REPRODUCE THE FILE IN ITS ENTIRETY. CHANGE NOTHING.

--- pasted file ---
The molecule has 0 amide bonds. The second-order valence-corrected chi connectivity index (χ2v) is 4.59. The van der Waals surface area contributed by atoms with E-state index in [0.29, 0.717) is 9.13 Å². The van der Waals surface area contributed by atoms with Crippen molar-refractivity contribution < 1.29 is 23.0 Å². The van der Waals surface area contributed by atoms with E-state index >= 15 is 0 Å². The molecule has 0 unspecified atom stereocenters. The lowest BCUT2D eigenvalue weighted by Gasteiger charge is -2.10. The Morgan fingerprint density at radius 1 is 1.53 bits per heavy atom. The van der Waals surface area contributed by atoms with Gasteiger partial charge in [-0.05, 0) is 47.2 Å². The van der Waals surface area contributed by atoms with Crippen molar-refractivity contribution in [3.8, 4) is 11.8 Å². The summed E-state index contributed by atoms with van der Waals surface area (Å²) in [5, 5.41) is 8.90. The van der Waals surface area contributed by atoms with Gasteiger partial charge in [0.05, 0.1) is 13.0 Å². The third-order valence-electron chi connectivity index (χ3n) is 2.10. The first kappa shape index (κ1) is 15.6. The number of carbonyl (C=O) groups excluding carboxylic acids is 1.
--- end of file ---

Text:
The molecule has 0 amide bonds. The second-order valence-corrected chi connectivity index (χ2v) is 4.59. The van der Waals surface area contributed by atoms with E-state index in [0.29, 0.717) is 9.13 Å². The van der Waals surface area contributed by atoms with Crippen molar-refractivity contribution < 1.29 is 23.0 Å². The van der Waals surface area contributed by atoms with E-state index >= 15 is 0 Å². The molecule has 0 unspecified atom stereocenters. The lowest BCUT2D eigenvalue weighted by Gasteiger charge is -2.10. The Morgan fingerprint density at radius 1 is 1.53 bits per heavy atom. The van der Waals surface area contributed by atoms with Gasteiger partial charge in [-0.05, 0) is 47.2 Å². The van der Waals surface area contributed by atoms with Crippen molar-refractivity contribution in [3.8, 4) is 11.8 Å². The summed E-state index contributed by atoms with van der Waals surface area (Å²) in [5, 5.41) is 8.90. The van der Waals surface area contributed by atoms with Gasteiger partial charge in [0.05, 0.1) is 13.0 Å². The third-order valence-electron chi connectivity index (χ3n) is 2.10. The first kappa shape index (κ1) is 15.6. The number of carbonyl (C=O) groups excluding carboxylic acids is 1.